By: Deanna Rebro | Category: In Our Communities | Issue: November 2010
Tom Lane and Phyllis Lewis of the T.C. Lane “Make A Difference” Foundation invite victims and survivors of violent crimes to remember their lost loved ones this Christmas season.
Some come with tears; others come with a token of remembrance. They all share one thing. They all lost a loved one to a violent crime or action, and they want to honor their loved one at Christmas time.
The second annual Creek County Tree of Honor and Remembrance lighting ceremony for victims and survivors of violent crimes will be held at 6:30 p.m. on Tuesday, November 30 at the Creek County Courthouse, 222 E. Dewey Ave. in Sapulpa.
Every family member who has lost someone through violent crime is invited to place a personalized Christmas ornament on the 12-foot Christmas tree illuminated with 1,300 lights. The Creek County Court Clerk donated the tree. A memento or anything that has meaning to the individual or honoree, and is appropriate for hanging, is welcome. The ceremony in Sapulpa began last year through the efforts of the T.C. Lane “Make A Difference” Foundation.
The Christmas season is difficult for families who no longer have their loved one. Tom Lane, a Sapulpa attorney, and his wife, Dr. Nanette Lane, understand the feeling. On Christmas Eve in 2003, a drunk driver claimed the life of their 22-year-old son, T.C. Teachers at Stetson University in Florida, where he was enrolled, said T.C. was destined to become a leader. Some said he had what it took to become the president. The soon-to-be political science graduate had a deep-seated belief in making a difference in people’s lives by inspiring through positive example. All his life he wanted to help others become the best people they could be.
Tom, Nanette and T.C.’s older brother, Trevor, picked up his efforts, and in 2007 formed the T.C. Lane “Make a Difference” Foundation. During the year, “Make A Difference” provides laptops for promising leaders through various programs and takes its message of “learn, serve and lead” to local schools. According to Phyllis Lewis, Tree of Honor coordinator, they make extra effort to reach children and youngsters who may be at risk through little or no quality family life. “We want to teach kids that the choices you make shape your life,” she says. “We want to steer them on the right path.”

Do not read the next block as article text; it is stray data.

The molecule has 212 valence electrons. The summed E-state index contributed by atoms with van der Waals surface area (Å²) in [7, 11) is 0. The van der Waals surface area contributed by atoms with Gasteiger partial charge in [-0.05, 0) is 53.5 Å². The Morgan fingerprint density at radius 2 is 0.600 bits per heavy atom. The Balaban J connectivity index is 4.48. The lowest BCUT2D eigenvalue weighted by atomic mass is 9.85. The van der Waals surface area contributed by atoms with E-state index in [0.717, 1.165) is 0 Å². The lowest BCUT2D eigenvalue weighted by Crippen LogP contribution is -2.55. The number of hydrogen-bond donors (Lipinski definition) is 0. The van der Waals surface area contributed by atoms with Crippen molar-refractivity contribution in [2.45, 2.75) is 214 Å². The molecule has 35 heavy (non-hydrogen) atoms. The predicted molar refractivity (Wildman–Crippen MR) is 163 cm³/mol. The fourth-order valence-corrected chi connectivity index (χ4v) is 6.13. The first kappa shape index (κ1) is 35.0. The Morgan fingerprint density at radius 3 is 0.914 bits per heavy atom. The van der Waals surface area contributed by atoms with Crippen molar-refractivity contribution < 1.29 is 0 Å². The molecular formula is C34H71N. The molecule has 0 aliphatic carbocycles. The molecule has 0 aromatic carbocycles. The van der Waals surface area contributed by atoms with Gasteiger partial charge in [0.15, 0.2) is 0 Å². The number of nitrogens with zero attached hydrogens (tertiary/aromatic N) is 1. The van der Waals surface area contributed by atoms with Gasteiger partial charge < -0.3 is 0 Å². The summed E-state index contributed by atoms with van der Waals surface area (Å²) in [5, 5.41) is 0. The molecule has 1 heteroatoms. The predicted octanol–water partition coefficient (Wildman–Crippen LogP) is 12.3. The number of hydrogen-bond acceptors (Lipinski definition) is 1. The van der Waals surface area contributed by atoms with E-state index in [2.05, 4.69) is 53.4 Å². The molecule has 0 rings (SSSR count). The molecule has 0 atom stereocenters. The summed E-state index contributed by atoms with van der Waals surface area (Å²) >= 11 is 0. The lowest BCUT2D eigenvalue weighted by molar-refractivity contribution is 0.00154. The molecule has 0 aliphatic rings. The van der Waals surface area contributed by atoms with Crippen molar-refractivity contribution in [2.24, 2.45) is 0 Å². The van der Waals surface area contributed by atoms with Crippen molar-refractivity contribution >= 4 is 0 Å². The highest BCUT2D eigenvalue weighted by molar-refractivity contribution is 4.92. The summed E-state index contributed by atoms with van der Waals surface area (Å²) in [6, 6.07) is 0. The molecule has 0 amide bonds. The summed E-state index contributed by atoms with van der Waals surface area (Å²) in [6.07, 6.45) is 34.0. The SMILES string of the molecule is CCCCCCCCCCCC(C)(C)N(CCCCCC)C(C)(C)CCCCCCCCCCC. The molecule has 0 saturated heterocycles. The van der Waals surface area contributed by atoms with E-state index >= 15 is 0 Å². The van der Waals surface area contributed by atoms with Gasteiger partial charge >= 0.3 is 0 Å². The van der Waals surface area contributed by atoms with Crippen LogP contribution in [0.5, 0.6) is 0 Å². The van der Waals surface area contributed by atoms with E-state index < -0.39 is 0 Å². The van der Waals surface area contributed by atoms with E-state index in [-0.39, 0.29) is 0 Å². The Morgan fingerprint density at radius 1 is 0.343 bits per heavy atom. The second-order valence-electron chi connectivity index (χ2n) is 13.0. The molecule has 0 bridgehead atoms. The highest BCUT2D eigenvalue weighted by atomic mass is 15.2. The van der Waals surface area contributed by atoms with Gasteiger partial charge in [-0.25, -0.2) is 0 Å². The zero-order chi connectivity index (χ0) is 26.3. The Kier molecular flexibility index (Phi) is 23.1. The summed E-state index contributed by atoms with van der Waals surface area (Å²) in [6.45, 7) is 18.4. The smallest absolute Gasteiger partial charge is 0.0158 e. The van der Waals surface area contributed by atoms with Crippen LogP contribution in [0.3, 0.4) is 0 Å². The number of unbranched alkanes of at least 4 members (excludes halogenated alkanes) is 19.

The Lanes thought the Tree of Honor, first established in 1996 to remember the Murrah Building bombing victims, was an idea worth repeating throughout the state. Four years ago, the ceremony began in Tulsa. Last year was the first for Creek County. Phyllis recalls how they were overwhelmed with the response. At best, they expected 25 people. One after another, people kept coming in, until approximately 75 were assembled. Many of them stopped to express their appreciation for help in healing and for support from others who understood their pain. A much larger number is expected this year.
All ornaments will remain on the tree throughout the holiday season for future viewing. Then they will be packed safely away until next year, when they will once again be hung on the tree.
Tom’s goal is to work with the district attorneys in each of Oklahoma’s 27 judicial districts to establish a Tree of Honor. “One of our main objectives is to create future leaders and eliminate violence,” he says. The Tree of Honor and Remembrance calls attention to what could have been, but because of a person’s bad decision, never will be. But even in the face of tragedy, there can be some good, something positive to live by.
Anyone who is unable to attend the ceremony can still include a loved one to remember. Call Dayna Cloyde with the Creek County District Attorney’s Office for details at (918) 227-6342. For any other questions, call Tom Lane at (918) 224-1982.
Deanna Rebro has worked in the publishing industry 30+ years, including eight years writing for Value News. She has also worked in real estate for the past six years. Deanna graduated from Kent State University in Kent, Ohio with a B.A. in Journalism. Outside of work, she serves as Vice President on the Board of Directors for Pet Adoption League. “Every story I write is a learning experience,” she said.